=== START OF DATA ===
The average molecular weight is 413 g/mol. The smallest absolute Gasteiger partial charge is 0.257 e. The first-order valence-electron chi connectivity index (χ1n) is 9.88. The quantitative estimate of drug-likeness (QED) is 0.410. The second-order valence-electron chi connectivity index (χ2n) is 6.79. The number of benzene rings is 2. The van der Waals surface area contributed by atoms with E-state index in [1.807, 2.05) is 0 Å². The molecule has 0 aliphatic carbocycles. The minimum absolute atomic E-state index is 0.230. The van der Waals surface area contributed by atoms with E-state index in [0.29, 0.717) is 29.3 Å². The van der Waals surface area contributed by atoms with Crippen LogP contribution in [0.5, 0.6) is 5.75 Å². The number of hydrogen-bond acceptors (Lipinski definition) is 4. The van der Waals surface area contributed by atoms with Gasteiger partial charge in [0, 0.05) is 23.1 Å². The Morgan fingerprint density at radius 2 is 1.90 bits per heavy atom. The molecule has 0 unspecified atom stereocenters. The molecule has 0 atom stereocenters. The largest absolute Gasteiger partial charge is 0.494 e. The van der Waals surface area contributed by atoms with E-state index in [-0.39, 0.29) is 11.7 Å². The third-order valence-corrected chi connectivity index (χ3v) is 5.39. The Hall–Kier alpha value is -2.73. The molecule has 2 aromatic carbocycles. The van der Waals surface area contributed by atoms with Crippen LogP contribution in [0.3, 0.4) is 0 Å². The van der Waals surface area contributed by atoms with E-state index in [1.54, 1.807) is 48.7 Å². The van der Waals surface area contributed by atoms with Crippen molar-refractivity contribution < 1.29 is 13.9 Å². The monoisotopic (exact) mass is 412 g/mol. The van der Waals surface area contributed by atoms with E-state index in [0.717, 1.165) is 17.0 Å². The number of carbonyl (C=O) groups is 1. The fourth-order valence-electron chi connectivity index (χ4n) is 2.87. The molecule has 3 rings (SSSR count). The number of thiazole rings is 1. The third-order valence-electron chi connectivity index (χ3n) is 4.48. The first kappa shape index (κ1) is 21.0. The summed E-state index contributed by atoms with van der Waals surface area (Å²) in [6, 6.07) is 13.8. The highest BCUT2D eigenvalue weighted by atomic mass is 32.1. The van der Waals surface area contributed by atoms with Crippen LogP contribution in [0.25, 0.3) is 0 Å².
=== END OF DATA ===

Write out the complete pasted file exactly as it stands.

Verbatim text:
The average molecular weight is 413 g/mol. The smallest absolute Gasteiger partial charge is 0.257 e. The first-order valence-electron chi connectivity index (χ1n) is 9.88. The quantitative estimate of drug-likeness (QED) is 0.410. The second-order valence-electron chi connectivity index (χ2n) is 6.79. The number of benzene rings is 2. The van der Waals surface area contributed by atoms with E-state index in [1.807, 2.05) is 0 Å². The molecule has 0 aliphatic carbocycles. The minimum absolute atomic E-state index is 0.230. The van der Waals surface area contributed by atoms with E-state index in [0.29, 0.717) is 29.3 Å². The van der Waals surface area contributed by atoms with Crippen LogP contribution in [0.5, 0.6) is 5.75 Å². The number of hydrogen-bond acceptors (Lipinski definition) is 4. The van der Waals surface area contributed by atoms with Gasteiger partial charge in [0, 0.05) is 23.1 Å². The Morgan fingerprint density at radius 2 is 1.90 bits per heavy atom. The molecule has 0 unspecified atom stereocenters. The molecule has 0 atom stereocenters. The largest absolute Gasteiger partial charge is 0.494 e. The van der Waals surface area contributed by atoms with E-state index in [-0.39, 0.29) is 11.7 Å². The third-order valence-corrected chi connectivity index (χ3v) is 5.39. The Hall–Kier alpha value is -2.73. The molecule has 2 aromatic carbocycles. The van der Waals surface area contributed by atoms with Crippen LogP contribution in [0.3, 0.4) is 0 Å². The van der Waals surface area contributed by atoms with E-state index in [1.54, 1.807) is 48.7 Å². The van der Waals surface area contributed by atoms with Crippen molar-refractivity contribution < 1.29 is 13.9 Å². The monoisotopic (exact) mass is 412 g/mol. The van der Waals surface area contributed by atoms with E-state index in [0.717, 1.165) is 17.0 Å². The number of carbonyl (C=O) groups is 1. The fourth-order valence-electron chi connectivity index (χ4n) is 2.87. The molecule has 3 rings (SSSR count). The number of thiazole rings is 1. The third-order valence-electron chi connectivity index (χ3n) is 4.48. The first kappa shape index (κ1) is 21.0. The summed E-state index contributed by atoms with van der Waals surface area (Å²) in [6, 6.07) is 13.8. The highest BCUT2D eigenvalue weighted by atomic mass is 32.1. The van der Waals surface area contributed by atoms with Crippen LogP contribution in [0.25, 0.3) is 0 Å².